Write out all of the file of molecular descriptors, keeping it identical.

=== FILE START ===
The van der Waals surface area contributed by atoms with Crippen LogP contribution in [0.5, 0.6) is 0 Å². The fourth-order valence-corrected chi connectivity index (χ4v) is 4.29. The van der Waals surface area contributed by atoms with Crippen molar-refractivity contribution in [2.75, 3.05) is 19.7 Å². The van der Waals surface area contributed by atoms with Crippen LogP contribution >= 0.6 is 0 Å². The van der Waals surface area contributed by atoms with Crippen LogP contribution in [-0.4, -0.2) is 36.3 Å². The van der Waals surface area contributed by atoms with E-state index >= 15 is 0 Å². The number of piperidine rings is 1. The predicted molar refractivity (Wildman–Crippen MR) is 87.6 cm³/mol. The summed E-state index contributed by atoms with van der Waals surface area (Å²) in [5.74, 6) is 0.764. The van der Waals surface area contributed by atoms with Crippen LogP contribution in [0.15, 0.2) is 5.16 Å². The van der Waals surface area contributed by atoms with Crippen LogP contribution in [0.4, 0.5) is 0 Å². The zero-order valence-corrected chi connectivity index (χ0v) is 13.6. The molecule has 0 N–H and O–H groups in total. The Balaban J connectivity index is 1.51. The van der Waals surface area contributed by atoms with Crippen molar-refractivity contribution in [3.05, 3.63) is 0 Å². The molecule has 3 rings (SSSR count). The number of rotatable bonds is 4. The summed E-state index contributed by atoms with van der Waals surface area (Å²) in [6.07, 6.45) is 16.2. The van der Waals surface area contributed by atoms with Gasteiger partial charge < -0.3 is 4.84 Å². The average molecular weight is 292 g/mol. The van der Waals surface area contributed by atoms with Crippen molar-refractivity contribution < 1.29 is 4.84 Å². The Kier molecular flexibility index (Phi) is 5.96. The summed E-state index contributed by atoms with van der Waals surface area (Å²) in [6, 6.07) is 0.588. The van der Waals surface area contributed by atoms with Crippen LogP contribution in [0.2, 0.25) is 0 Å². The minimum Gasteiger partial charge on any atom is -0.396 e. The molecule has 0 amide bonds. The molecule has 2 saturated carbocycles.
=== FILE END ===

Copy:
The van der Waals surface area contributed by atoms with Crippen LogP contribution in [0.5, 0.6) is 0 Å². The fourth-order valence-corrected chi connectivity index (χ4v) is 4.29. The van der Waals surface area contributed by atoms with Crippen molar-refractivity contribution in [2.75, 3.05) is 19.7 Å². The van der Waals surface area contributed by atoms with Crippen LogP contribution >= 0.6 is 0 Å². The van der Waals surface area contributed by atoms with Crippen LogP contribution in [-0.4, -0.2) is 36.3 Å². The van der Waals surface area contributed by atoms with E-state index >= 15 is 0 Å². The number of piperidine rings is 1. The predicted molar refractivity (Wildman–Crippen MR) is 87.6 cm³/mol. The summed E-state index contributed by atoms with van der Waals surface area (Å²) in [5.74, 6) is 0.764. The van der Waals surface area contributed by atoms with Crippen LogP contribution in [0.15, 0.2) is 5.16 Å². The van der Waals surface area contributed by atoms with Crippen LogP contribution in [0.4, 0.5) is 0 Å². The zero-order valence-corrected chi connectivity index (χ0v) is 13.6. The molecule has 0 N–H and O–H groups in total. The Balaban J connectivity index is 1.51. The van der Waals surface area contributed by atoms with Crippen molar-refractivity contribution in [3.05, 3.63) is 0 Å². The molecule has 3 rings (SSSR count). The number of rotatable bonds is 4. The summed E-state index contributed by atoms with van der Waals surface area (Å²) in [6.07, 6.45) is 16.2. The van der Waals surface area contributed by atoms with Gasteiger partial charge < -0.3 is 4.84 Å². The average molecular weight is 292 g/mol. The van der Waals surface area contributed by atoms with Crippen molar-refractivity contribution < 1.29 is 4.84 Å². The Kier molecular flexibility index (Phi) is 5.96. The summed E-state index contributed by atoms with van der Waals surface area (Å²) in [6, 6.07) is 0.588. The van der Waals surface area contributed by atoms with Crippen LogP contribution in [0.2, 0.25) is 0 Å². The minimum Gasteiger partial charge on any atom is -0.396 e. The molecule has 0 amide bonds. The molecule has 2 saturated carbocycles.